Talbot County Teacher more than 1 year ago

Contact the States Attorneys Office

As troubling as this story is, the fact that the death of this young man is full of speculation and rumors and we do not have clear facts and information on this case makes it very scary for most parents in Talbot County.
The States Attorney in Talbot County, Scott Patterson (phone (410) 770-8060) should be sharing information with the public. There should be clear information coming from the leaders in our community and not just gossip from kids.
Many parents are trying to make sense of this event from every angle - and to do so without clear information is harmful. As parents we want the facts - we want to make sure that this is handled above board and no special treatment is given because of status or the proximity of the kids involved with the people in the police department of the states attorneys office.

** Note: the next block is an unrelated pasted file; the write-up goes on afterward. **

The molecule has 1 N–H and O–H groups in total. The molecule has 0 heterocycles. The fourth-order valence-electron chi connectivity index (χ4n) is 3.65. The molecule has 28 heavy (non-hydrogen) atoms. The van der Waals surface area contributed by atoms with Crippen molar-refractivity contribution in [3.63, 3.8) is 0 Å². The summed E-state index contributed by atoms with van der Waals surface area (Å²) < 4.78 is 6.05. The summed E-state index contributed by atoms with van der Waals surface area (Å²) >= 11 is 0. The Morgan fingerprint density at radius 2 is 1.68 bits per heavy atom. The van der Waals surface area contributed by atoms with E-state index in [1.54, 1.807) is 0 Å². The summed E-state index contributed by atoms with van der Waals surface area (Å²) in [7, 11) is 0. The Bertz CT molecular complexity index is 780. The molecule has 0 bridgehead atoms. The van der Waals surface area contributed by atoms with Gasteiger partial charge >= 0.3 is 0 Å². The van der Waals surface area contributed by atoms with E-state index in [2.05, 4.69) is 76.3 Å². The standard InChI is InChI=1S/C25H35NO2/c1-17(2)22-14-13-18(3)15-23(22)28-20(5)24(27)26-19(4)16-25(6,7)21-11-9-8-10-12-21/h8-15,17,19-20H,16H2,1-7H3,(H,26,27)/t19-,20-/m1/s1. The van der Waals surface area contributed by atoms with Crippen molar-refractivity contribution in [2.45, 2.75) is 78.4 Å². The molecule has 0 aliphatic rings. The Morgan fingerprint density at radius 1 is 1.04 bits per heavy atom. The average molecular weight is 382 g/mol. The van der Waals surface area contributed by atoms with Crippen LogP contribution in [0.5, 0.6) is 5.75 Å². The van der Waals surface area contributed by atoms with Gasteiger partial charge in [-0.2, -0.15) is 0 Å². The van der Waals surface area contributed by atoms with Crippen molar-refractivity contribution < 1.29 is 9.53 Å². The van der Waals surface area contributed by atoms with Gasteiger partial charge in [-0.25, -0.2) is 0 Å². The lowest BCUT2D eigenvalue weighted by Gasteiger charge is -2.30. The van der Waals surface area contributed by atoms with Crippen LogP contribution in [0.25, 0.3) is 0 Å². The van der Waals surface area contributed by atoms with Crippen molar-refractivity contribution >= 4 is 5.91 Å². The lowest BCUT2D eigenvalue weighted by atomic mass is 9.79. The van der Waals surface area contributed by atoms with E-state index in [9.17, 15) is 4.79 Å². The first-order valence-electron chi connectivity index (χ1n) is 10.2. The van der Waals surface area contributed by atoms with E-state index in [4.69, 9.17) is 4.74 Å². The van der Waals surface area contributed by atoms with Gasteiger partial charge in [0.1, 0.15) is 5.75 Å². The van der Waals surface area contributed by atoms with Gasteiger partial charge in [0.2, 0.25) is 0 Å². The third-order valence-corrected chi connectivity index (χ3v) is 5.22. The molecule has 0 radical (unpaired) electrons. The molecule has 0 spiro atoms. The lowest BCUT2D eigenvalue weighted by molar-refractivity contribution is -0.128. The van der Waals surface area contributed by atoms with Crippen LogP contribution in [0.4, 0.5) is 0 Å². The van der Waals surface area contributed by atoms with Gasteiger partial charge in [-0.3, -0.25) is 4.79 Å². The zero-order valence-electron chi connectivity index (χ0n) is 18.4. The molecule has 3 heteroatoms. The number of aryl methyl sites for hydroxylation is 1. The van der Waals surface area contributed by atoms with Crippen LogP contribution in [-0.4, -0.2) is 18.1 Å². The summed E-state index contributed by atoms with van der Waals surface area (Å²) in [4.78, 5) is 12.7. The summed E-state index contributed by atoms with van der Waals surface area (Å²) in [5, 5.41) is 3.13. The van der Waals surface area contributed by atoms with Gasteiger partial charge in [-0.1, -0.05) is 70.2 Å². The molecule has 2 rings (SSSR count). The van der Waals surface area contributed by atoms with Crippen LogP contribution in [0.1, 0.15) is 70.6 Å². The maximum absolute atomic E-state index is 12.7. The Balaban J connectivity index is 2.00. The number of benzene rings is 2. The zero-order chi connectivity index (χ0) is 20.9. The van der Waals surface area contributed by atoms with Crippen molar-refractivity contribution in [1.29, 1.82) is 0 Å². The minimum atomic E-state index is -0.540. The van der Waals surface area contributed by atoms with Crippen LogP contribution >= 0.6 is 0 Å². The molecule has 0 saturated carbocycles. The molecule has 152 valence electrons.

We want to know that all kids are as safe as possible.
We cannot fix this in our county until we know what is broken.

concerned parent more than 1 year ago

Parent Resource

Resourceful enewletter from Talbot Parent Coalition

Mary more than 1 year ago

Sam Cross

What a beautiful piece, Nicholas Richards, and a fantastic photo. Another loss of a young person, one of our own, is so sad for everyone.

Kathy Bosin more than 1 year ago

So sad

I did not know Sam Cross. But everyone I know who did speaks of what a wonderful kid he was. As a parent, I am heartbroken for his family and his friends, horrified and scared of my own children getting older and facing deadly situations. I hope the full truth of what happened that night is brought into the light, not hidden away like we in Talbot County tend to do with our dark secrets. There are problems here, there are entitled, dangerous people who act with a sense of impunity, there are parents who turn a blind eye when it's "their kid ..." I imagine there were enough people present during Sam's last night alive that the truth cannot hide forever. What a tragic, premature end to a promising life. And for what? Please, let the truth emerge.